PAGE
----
Tunisia’s President Embraces the ‘Great Replacement Theory’

Kais Saied’s recent speeches project a funhouse mirror version of a racist ideology normally targeted at Muslims in Europe, spurring a wave of violence against the country’s Black citizens and immigrants

Tunisia’s President Embraces the ‘Great Replacement Theory’
Following racist remarks by President Kais Saied, over 1,000 Tunisians protest in Tunis on Feb. 25, 2023. (Erin Clare Brown)

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After a fortnight of political arrests and detentions, Tunisia’s president, Kais Saied, has now unleashed a racist campaign targeting Black migrants in his country, with conspiracies that echo the “great replacement theory” and police raids in popular quarters across the country where many migrant workers live.

In an address to his National Security Council on February 21, Saied claimed that “there is a criminal arrangement that has been prepared since the beginning of this century to change the demographic composition of Tunisia … There are parties that received huge sums of money after 2011 in order to settle irregular migrants from sub-Saharan Africa in Tunisia.” He called on the security forces to “quickly put an end to this phenomenon,” repeating racist tropes about the inherent criminality of Black people.

Saied’s scapegoating statement, for which he offered no evidence, has opened a floodgate of racialized terror and violence in Tunisia that previously bubbled just beneath the surface. In the hours following the address, Saied’s supporters, including newly elected members of his Potemkin Parliament, repeated his claims, and reports filled social media and private WhatsApp groups of the targeting of Black people — whether from sub-Saharan countries or Black Tunisians — with verbal and physical abuse.

Grace, an Ivorian woman in her mid-30s who works in the home of a European diplomat, told New Lines she returned home from work Wednesday night to find her landlord had cut the gas, water and electricity and demanded she and her three housemates leave the premises immediately. Richard, a construction worker in the coastal city of Hammamet, said his employer told his entire crew not to come back to work for fear he would face legal consequences for employing migrant workers. Other West African domestic workers who did not wish to be named reported having rocks thrown at them while they were out grocery shopping or with their young charges at parks or playgrounds.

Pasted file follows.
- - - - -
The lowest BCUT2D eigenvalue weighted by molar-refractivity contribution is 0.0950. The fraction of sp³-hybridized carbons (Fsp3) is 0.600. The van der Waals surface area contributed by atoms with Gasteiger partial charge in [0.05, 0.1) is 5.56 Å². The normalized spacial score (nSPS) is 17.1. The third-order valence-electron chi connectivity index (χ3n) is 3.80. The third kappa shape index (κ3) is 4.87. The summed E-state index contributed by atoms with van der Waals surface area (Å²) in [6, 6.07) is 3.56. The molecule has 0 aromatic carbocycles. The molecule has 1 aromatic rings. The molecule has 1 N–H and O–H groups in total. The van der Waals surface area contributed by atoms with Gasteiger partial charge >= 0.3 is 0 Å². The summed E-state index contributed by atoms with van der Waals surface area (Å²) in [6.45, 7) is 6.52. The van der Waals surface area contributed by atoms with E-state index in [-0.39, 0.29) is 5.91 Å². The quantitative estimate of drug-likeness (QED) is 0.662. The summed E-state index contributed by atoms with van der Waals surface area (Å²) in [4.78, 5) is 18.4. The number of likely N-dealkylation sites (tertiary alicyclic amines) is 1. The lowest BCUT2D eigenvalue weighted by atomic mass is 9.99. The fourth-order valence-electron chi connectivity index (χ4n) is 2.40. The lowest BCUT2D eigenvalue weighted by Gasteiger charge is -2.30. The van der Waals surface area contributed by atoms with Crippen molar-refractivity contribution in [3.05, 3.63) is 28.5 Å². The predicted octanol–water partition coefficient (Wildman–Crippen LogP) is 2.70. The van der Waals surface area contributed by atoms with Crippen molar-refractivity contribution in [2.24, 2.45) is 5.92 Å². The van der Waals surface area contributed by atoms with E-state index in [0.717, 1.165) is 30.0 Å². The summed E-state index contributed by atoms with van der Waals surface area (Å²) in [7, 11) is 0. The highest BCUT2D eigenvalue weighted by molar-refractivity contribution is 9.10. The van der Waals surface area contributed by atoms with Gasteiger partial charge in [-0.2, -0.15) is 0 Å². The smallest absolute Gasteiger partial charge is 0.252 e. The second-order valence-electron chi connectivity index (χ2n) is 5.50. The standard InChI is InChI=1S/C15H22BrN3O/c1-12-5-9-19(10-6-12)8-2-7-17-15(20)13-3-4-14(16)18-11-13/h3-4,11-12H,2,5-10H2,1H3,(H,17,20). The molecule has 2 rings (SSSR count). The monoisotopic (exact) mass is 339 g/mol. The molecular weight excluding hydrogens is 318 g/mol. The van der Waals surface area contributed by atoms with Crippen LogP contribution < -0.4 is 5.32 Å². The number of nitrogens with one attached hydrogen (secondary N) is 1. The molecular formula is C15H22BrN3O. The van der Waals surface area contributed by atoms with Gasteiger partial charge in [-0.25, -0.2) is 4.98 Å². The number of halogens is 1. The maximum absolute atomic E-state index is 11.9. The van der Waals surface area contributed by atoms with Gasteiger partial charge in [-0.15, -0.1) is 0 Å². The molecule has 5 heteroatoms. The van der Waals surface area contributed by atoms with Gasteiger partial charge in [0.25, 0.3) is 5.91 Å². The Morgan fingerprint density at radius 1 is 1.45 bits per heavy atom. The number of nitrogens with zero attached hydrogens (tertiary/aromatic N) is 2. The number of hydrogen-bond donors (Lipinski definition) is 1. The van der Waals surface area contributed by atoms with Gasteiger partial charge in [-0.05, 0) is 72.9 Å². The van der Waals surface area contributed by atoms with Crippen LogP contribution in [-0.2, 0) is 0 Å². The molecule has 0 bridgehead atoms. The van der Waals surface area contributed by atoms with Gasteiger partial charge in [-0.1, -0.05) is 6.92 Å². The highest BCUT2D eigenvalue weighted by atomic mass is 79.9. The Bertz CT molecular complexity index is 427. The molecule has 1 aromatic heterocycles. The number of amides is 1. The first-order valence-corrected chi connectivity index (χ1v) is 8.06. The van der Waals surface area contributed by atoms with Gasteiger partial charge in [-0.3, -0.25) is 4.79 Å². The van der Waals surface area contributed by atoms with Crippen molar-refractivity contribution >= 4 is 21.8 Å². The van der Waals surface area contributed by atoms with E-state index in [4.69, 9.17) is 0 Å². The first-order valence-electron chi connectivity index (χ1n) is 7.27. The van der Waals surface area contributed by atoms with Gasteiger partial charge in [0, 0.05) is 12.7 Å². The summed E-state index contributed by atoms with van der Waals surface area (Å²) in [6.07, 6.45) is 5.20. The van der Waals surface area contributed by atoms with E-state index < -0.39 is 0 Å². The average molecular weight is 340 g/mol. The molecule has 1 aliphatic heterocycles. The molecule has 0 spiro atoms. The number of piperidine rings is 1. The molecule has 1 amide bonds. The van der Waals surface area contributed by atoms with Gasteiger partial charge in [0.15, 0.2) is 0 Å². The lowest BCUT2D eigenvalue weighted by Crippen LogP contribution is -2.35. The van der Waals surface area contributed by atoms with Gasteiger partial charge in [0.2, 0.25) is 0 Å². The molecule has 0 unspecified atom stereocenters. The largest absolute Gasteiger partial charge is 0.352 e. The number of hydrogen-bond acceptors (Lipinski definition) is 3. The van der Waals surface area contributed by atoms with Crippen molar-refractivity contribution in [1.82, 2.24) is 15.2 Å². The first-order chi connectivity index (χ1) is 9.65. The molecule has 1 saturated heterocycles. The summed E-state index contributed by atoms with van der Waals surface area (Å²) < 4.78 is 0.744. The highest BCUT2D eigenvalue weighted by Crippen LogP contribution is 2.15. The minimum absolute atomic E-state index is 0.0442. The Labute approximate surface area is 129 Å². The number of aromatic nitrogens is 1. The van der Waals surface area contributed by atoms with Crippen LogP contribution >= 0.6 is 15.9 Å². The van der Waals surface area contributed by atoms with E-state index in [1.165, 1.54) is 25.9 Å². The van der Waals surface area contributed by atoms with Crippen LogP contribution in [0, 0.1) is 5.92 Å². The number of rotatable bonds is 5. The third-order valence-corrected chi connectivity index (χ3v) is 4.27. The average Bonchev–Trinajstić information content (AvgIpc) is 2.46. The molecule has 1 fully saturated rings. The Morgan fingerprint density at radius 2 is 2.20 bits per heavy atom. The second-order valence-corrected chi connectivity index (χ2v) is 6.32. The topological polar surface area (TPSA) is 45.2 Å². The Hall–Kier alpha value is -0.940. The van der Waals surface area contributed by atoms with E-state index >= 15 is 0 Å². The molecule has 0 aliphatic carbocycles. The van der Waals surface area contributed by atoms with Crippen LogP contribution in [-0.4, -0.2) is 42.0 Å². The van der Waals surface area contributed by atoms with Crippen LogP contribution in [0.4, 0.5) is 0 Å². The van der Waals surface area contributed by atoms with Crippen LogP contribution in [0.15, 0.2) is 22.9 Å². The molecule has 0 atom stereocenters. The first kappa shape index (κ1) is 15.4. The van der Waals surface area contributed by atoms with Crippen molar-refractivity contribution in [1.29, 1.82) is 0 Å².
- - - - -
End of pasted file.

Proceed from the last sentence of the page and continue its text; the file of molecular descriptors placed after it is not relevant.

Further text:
“I’ve been working here for almost a decade,” said Josephine, an Ivorian nanny. “For the first time I feel afraid to go to work, to take the bus, to go to the market.”

By Saturday, nearly a dozen people were camped outside the Ivorian embassy, having been jettisoned from their homes in the preceding days. On Sunday, neighborhoods largely populated by Black students and workers lay quiet, as panicked WhatsApp messages spread rumors of vigilante violence planned for the day.

Tunisia has a visa-free travel agreement with Ivory Coast, the country from which the majority of its estimated 70,000 sub-Saharan immigrants come. As a nation with a Francophone university system, Tunisia has become a hub for students from West Africa. Its proximity to Europe has also become a draw for those hoping to cross the Mediterranean to find more opportunity in Italy or France.

Nearly all of Tunisia’s migrants arrive legally, but after three months their status becomes “irregular” and a monthly penalty of about $27 is accrued. Few paths exist for gaining legal authorization to work in Tunisia, as the domestic labor laws forbid foreigners to hold a position that a Tunisian citizen could reasonably fulfill. As a result, most work in precarious circumstances in roles without oversight, protections or rights. Wage theft is common, as is physical violence. For many migrants who have overstayed months or years — including through the Covid-19 pandemic, when borders were closed — with spotty, poorly paid work, their exit fee becomes prohibitively high and they are left in limbo, earning too little to pay their ever-increasing fees, but unable to leave.